Death Stranding's Stealth Gameplay Has Shades of Metal Gear Solid, But Not the Whole Picture

Death Stranding's Stealth Gameplay Has Shades of Metal Gear Solid, But Not the Whole Picture

Sam's sneaking missions can still be fun, even if they don't quite measure up.

Raiding a MULE camp in Death Stranding always feels like you're slip-up away from colossal disaster. The package-hungry raiders stockpile their trophies in one central box, and that's my target: a barrel-shaped locker full of materials, luxuries, and wayward cargo.

But between there and where I crouch, hiding in the grass, is a small army of guards with electric javelins and tiny radar stakes that will ping my location to everyone nearby at the first audible noise I make. Every step is a gamble. Every guard I incapacitate feels like it should: a gamble to pull off with a blissful reward. Death Stranding's stealth aspects, at their best, live on a razor's edge between pure chaos and perfect planning. It's new, but familiar.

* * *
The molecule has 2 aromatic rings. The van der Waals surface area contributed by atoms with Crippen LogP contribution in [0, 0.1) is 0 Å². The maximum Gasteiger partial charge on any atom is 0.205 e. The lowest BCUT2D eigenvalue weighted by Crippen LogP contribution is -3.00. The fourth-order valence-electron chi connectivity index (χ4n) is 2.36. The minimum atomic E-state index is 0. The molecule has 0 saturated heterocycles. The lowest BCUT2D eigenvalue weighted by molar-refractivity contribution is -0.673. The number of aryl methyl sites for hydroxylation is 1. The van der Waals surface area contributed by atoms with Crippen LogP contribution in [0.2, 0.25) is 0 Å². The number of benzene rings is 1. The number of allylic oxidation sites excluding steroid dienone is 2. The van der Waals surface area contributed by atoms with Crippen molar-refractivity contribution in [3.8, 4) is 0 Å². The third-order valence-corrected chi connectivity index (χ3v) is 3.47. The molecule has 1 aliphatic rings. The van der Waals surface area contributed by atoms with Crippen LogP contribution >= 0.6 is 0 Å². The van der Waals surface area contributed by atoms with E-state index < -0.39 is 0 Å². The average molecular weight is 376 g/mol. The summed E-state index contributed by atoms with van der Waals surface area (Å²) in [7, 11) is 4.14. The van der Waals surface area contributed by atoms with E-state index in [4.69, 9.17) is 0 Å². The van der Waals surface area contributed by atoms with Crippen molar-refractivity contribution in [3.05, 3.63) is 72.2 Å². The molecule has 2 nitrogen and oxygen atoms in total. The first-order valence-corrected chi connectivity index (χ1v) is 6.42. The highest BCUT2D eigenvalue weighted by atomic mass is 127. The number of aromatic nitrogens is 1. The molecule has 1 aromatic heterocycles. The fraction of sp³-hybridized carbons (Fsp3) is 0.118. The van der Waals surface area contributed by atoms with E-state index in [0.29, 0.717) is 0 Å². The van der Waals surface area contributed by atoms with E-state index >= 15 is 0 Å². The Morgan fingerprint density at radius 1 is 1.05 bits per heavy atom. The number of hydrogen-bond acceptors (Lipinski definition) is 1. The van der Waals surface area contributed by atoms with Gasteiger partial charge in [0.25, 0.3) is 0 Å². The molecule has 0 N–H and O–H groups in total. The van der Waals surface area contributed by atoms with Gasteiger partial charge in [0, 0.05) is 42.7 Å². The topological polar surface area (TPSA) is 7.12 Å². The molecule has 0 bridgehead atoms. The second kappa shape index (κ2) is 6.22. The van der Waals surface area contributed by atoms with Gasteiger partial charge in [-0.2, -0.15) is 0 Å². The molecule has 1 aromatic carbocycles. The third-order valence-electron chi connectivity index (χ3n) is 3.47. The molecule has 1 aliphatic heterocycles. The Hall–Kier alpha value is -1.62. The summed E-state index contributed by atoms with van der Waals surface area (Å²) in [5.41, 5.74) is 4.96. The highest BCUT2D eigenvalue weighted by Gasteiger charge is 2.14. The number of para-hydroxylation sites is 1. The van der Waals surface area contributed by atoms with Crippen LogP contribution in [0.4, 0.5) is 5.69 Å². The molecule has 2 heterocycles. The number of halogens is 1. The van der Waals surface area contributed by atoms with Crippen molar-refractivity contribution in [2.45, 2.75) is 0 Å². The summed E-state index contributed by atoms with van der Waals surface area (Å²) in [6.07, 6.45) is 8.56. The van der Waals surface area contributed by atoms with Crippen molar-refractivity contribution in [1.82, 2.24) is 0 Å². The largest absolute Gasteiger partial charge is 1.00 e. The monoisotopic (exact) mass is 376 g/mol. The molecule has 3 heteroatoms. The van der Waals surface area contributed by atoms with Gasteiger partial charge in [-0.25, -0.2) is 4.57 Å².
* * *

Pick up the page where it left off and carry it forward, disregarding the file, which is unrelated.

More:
Frankly, it feels a lot like Metal Gear Solid. But maybe not as often as it could, or even should.


Death Stranding is ostensibly a game about walking around and making deliveries. Along the way you manage cargo, build buildings, pave roads, and even do some light babysitting. But for the most part, you are taking an item, whether a box, barrel, or body, from point A to point B.

To put more than just non-ideal terrain in your way, though, Death Stranding also introduces a number of enemy factions to deal with through your westward odyssey. There are MULEs-essentially former Amazon carriers addicted to the chemical high they get from delivering packages-who try to mug you; and BTs, floating specters from the beyond who try to suck you into a tarpit and eat you. Post-Stranding, a mailman's life has a lot more obstacles than just a pack of dogs.

These parts can clash heavily with the otherwise serene, soothing walks between prepper dugouts and distribution centers. But that friction is critical to adding a sense of danger or tension to Death Stranding. What's more, the way these stealth-action moments are integrated seem to take a page from Kojima's own past work.

While MULE territory can reach across vast swathes of the American wasteland, the camp doesn't look too different from your average camp. Guards roam the perimeter, alarm sensors dot the landscape, and as you progress further into the game, trucks full of MULEs travel the plains, ready to chase down anyone thinking vehicular superiority will get them to safety.